Patient Information

 

Patient Information

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What is Neuromuscular Dentistry (NMD)

The way that your upper and lower teeth come together (your bite or occlusion) is part of a system of teeth, muscles and joints. If your teeth do not fit together properly (misaligned bite), the muscles and joints accommodate – work to get them together.


A misaligned bite often leads to muscles that are overworked when they should be relaxed, leading to various painful conditions. Neuromuscular dentistry considers the
entire system that controls the positioning and function of your jaw. The neuromuscular dentist seeks to establish a physiologic jaw position based on a harmonious relationship of the three main factors affecting occlusion – the teeth, muscles and jaw joints. The resulting jaw position is called the neuromuscular bite.



View media interviews with Neuromuscular Dentists and their patients who benefited from treatment and learn more about Neuromuscular Dentistry.


Head and neck pain and discomfort associated with TMD/TMJ

Most people don't think to mention the pain in their facial muscles or jaw joints to their dentists. Yet such pain is a common symptom of TMD (Temporomandibular Disorders) or otherwise known as TMJ.  TMJ refers to temporomandibular joints but it is also a common name for a disorder that affects the facial muscles and joints that connect the lower jaw to the skull.  A more recent designation for this condition is TMD (Temporomandibular Disorders).This condition causes pain on both sides of the forehead and sometimes in the neck as well. Other symptoms of TMD may include jaw pain, biting or chewing difficulty or discomfort, reduced ability to open or close the mouth and popping/clicking of the jaw joints during opening and closing.  The National Institute of Health estimates that 5 to 10 percent of Americans suffer from TMD severe enough to warrant treatment.  TMD can be caused by tension in the muscles that move the jaw, the way your upper and lower teeth fit together (bite) or in some cases the jaw joints. Any problem that prevents this complex system of muscles, teeth and joints from working properly may result in TMD.

There are many possible causes of TMD. The Neuromuscular Dentist is trained and equipped to diagnose and treat your TMD condition.  Non-invasive tests can aid your dentist to determine whether or not muscle tension, your bite or your jaw joints may be the cause of your TMD and whether treatment by a dentist might resolve your condition. If you suffer more than an occasional pain in the facial, jaw or neck area, it is well worthwhile to talk to a Neuromuscular Dentist about it.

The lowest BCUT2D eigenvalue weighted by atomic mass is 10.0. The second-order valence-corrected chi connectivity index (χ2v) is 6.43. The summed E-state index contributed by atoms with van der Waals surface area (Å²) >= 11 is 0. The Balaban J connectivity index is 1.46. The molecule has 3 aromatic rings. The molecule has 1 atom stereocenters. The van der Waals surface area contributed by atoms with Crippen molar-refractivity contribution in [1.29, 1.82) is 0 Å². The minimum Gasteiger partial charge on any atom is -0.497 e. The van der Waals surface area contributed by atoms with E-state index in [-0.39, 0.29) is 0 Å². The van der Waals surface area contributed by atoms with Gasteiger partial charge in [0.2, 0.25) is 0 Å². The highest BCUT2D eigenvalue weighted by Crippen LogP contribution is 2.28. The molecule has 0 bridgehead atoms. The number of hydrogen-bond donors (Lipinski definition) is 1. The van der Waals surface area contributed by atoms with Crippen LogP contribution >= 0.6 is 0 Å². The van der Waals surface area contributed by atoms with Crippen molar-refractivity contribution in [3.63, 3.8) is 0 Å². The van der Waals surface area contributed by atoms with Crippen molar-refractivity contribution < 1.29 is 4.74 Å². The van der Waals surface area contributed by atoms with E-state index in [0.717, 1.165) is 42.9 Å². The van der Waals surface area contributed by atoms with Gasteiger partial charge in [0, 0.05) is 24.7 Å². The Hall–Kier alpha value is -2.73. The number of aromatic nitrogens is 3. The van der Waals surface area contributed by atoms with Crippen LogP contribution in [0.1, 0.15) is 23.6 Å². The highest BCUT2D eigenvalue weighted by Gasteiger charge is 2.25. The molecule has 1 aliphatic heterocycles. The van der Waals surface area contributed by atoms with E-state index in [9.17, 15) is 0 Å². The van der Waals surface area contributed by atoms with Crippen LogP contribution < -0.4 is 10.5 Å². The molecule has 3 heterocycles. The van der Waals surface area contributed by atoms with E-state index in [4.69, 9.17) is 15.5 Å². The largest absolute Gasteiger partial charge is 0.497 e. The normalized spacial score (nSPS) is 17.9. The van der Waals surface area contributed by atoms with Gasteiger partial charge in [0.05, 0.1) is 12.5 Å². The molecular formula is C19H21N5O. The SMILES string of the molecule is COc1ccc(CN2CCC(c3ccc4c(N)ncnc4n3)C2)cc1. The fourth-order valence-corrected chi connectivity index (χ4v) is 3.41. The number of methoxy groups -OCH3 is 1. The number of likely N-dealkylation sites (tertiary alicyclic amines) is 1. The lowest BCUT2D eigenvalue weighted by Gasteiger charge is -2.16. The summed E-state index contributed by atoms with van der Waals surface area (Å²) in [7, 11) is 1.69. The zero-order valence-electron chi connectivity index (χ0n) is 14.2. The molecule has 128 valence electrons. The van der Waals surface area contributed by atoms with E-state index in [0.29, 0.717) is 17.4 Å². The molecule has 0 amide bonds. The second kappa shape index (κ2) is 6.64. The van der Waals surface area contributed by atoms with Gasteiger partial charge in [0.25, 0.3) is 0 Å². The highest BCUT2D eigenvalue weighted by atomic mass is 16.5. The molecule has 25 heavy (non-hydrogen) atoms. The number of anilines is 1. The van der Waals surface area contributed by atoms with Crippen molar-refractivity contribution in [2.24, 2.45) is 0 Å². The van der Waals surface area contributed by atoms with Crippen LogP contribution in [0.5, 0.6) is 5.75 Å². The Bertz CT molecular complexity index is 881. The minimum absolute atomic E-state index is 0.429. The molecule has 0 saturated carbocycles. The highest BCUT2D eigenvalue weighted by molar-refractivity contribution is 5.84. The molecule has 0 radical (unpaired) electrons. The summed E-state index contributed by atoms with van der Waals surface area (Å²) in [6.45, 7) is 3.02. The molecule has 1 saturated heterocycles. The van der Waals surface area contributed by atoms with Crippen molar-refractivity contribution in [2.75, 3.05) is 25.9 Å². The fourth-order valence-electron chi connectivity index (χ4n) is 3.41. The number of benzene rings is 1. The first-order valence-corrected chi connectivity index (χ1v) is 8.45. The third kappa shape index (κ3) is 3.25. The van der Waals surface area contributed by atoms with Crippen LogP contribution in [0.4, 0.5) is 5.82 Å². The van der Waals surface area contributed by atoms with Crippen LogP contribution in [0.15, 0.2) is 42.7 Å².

TMD/TMJ Symptom Self-Quiz

Following are a few of the more common symptoms that may possibly be associated with your TMD. If you have one or more of them, you should visit a dentist with special training in the filed of TMD

       

Pain in the muscles that control jaw function

Jaw pain or tenderness of the jaw



Pain in the face or neck

Biting or chewing difficulty or discomfort
 
Teeth Grinding


   
TMJ pain

TMJ noise during opening or closing of the jaw



Limited opening or locking of the jaw

A change in the way the upper and lower teeth fit together



Sensitive teeth when no dental problems can be found               Pain in and around the ear without infection



Achieving Truly Relaxed Muscles

To help your muscles reach a true relaxed state, a device called the Myomonitor is used to deliver gentle electrical stimulation to your muscles. The Myomonitor is a battery operated electrical muscle stimulator. Mild electrical stimulation is delivered through adhesive patch electrodes attached over nerves that control specific muscle groups. The virtually painless stimulus delivered by the Myomonitor will cause your facial and jaw muscles to twitch or "pulse" once every 1 1/2 seconds. After about 40 to 60 minutes, this electrically induced “exercise” will allow your muscles to overcome their programming and go to a relaxed state.

Why is Evaluation of Physiologic Function Important?

The state of the teeth and the joints often cause the muscles to accommodate. Evaluation of the hard tissue alone does not provide insight to the true status of the occlusal system. This is why the Neuromuscular Dentist uses objective, scientific documentation methods in the comprehensive evaluation of occlusion. Through the use of jaw tracking, electromyography and joint sound recording, a complete analysis of the function (or dysfunction) of the masticatory system is accomplished.

 
 
 
 
   
   
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Leading in Musculoskeletal Evaluation Technologies Since 1966